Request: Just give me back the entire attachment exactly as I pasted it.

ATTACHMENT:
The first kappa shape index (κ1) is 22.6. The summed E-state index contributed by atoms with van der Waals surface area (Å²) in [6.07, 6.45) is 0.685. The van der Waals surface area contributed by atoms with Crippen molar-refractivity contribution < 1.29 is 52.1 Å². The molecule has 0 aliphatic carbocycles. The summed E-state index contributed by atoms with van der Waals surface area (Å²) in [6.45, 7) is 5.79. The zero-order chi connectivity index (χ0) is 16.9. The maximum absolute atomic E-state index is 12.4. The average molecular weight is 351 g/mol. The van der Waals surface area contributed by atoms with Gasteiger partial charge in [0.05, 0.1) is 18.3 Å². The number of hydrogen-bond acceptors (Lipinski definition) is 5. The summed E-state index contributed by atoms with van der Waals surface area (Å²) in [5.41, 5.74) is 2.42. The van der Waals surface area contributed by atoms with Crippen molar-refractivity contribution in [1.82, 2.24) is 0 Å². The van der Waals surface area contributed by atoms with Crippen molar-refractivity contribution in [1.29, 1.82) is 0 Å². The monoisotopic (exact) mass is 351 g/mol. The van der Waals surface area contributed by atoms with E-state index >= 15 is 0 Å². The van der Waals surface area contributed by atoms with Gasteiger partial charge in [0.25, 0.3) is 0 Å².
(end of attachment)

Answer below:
The first kappa shape index (κ1) is 22.6. The summed E-state index contributed by atoms with van der Waals surface area (Å²) in [6.07, 6.45) is 0.685. The van der Waals surface area contributed by atoms with Crippen molar-refractivity contribution < 1.29 is 52.1 Å². The molecule has 0 aliphatic carbocycles. The summed E-state index contributed by atoms with van der Waals surface area (Å²) in [6.45, 7) is 5.79. The zero-order chi connectivity index (χ0) is 16.9. The maximum absolute atomic E-state index is 12.4. The average molecular weight is 351 g/mol. The van der Waals surface area contributed by atoms with Gasteiger partial charge in [0.05, 0.1) is 18.3 Å². The number of hydrogen-bond acceptors (Lipinski definition) is 5. The summed E-state index contributed by atoms with van der Waals surface area (Å²) in [5.41, 5.74) is 2.42. The van der Waals surface area contributed by atoms with Crippen molar-refractivity contribution in [1.82, 2.24) is 0 Å². The van der Waals surface area contributed by atoms with Crippen molar-refractivity contribution in [1.29, 1.82) is 0 Å². The monoisotopic (exact) mass is 351 g/mol. The van der Waals surface area contributed by atoms with E-state index >= 15 is 0 Å². The van der Waals surface area contributed by atoms with Gasteiger partial charge in [0.25, 0.3) is 0 Å².